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When Mediation Is Not the Right Answer

Mediation is one of the more popular alternative dispute resolutions used by divorcing couples, it’s cheaper, quicker and a more collaborative process than litigation. With mediation, you get to decide the terms of your divorce and what works best for everyone involved. While mediation can be a great alternative, it doesn’t work for everyone. Even couples who are willing to talk it out may find that mediation can be counter-productive.

The following are several reasons why mediation might not be the right choice for you:

  • Safety is a concern. Keeping everyone safe should be the first priority, if there’s any history of domestic violence or child abuse, you need to hire an attorney and involve law enforcement immediately.
  • You feel inferior to your spouse. If you feel often manipulated by your soon-to-be-ex or that your opinion doesn’t matter, mediation may not be the best option. It may be more beneficial for you to have an attorney who can be your voice and advocate on your behalf.
  • A participant is under the influence. Any person under the influence of drugs or alcohol should not be negotiating a divorce. If there is an issue of substance abuse, this needs to be documented and dealt with properly. It might be necessary to postpone negotiations until the impaired party has sought the help they need. If they are not willing to address the problem or get help, you will want an attorney to advise you on the next steps to take.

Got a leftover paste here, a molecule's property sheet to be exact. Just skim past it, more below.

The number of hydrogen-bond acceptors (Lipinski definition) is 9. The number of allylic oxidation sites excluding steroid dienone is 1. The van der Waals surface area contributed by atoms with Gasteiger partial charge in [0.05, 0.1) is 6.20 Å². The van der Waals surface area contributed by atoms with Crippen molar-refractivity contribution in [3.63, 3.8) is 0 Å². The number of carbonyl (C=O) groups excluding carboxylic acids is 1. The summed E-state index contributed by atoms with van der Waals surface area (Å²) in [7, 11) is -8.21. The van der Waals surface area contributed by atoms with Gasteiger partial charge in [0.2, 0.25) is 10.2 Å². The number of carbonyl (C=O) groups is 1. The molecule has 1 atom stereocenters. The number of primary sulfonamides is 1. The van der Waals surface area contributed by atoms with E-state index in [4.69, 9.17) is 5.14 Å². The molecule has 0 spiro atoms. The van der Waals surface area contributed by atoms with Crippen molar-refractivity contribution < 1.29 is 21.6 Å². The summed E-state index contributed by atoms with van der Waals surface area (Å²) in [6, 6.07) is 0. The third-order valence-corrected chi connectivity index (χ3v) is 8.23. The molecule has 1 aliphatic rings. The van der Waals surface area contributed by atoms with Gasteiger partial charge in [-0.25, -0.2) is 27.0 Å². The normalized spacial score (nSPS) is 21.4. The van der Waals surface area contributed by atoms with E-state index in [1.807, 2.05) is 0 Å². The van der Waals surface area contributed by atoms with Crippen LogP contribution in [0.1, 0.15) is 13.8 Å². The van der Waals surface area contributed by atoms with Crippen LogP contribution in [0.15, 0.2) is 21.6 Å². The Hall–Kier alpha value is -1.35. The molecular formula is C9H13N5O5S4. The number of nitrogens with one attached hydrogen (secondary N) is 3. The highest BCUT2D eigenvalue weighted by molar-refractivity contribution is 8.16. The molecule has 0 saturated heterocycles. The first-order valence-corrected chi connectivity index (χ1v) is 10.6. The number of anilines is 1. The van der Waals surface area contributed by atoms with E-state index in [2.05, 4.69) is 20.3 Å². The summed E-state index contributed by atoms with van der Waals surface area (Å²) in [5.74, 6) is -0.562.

• Present mental health issues. If you or your spouse is currently coping with a mental health issue, mediation may not be for you. Battling a mental health issue can be an enormous struggle, and it’s important to understand your limits. Try not to let yourself feel pressured into mediation. It’s okay to need help, that’s why lawyers have jobs. To be there for you, especially when you can’t.
  • Your spouse is hiding assets. If you suspect your spouse is hiding marital assets, mediation is not a good option. In this case, you will want the assistance of a financial expert to help you document and locate all marital property; this is typically arranged by your attorney.
  • Your spouse no-shows or won’t agree to a day/time. Did your spouse no-show on your last mediation appointment? Do they refuse to make time for it? If the answer to either of these questions is yes, it might be time for a new approach.
  • You’re too emotional. Ending a marriage is stressful and can be very emotional. If you’re having a tough time keeping it together during your sessions, it might be in your best interest to choose a different route. The divorce process is taxing no matter which way you go, but mediation tends to get a little more personal where arbitration and litigation are more black and white.
  • Your mediator suggests other options. If after a few sessions your mediator suggests that you’d be better suited using a different approach, it’s probably in your best interest to do so. Mediators are professionals in their field; they see conflict every day and are well-equipped to make these types of judgment calls.